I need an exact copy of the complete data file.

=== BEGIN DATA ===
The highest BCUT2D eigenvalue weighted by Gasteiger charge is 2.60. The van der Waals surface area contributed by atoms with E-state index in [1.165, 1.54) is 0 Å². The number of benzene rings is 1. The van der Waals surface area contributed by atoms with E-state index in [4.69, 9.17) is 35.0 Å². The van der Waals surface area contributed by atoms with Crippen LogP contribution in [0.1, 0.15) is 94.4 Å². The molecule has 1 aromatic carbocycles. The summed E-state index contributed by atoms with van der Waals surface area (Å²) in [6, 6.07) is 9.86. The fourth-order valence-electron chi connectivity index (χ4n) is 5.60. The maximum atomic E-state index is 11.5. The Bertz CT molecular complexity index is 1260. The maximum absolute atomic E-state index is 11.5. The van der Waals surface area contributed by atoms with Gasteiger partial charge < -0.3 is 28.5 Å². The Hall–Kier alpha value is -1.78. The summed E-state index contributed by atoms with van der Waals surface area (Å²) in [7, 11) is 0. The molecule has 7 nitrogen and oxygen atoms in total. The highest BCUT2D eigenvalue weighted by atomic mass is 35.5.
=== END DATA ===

The highest BCUT2D eigenvalue weighted by Gasteiger charge is 2.60. The van der Waals surface area contributed by atoms with E-state index in [1.165, 1.54) is 0 Å². The number of benzene rings is 1. The van der Waals surface area contributed by atoms with E-state index in [4.69, 9.17) is 35.0 Å². The van der Waals surface area contributed by atoms with Crippen LogP contribution in [0.1, 0.15) is 94.4 Å². The molecule has 1 aromatic carbocycles. The summed E-state index contributed by atoms with van der Waals surface area (Å²) in [6, 6.07) is 9.86. The fourth-order valence-electron chi connectivity index (χ4n) is 5.60. The maximum atomic E-state index is 11.5. The Bertz CT molecular complexity index is 1260. The maximum absolute atomic E-state index is 11.5. The van der Waals surface area contributed by atoms with Gasteiger partial charge < -0.3 is 28.5 Å². The Hall–Kier alpha value is -1.78. The summed E-state index contributed by atoms with van der Waals surface area (Å²) in [7, 11) is 0. The molecule has 7 nitrogen and oxygen atoms in total. The highest BCUT2D eigenvalue weighted by atomic mass is 35.5.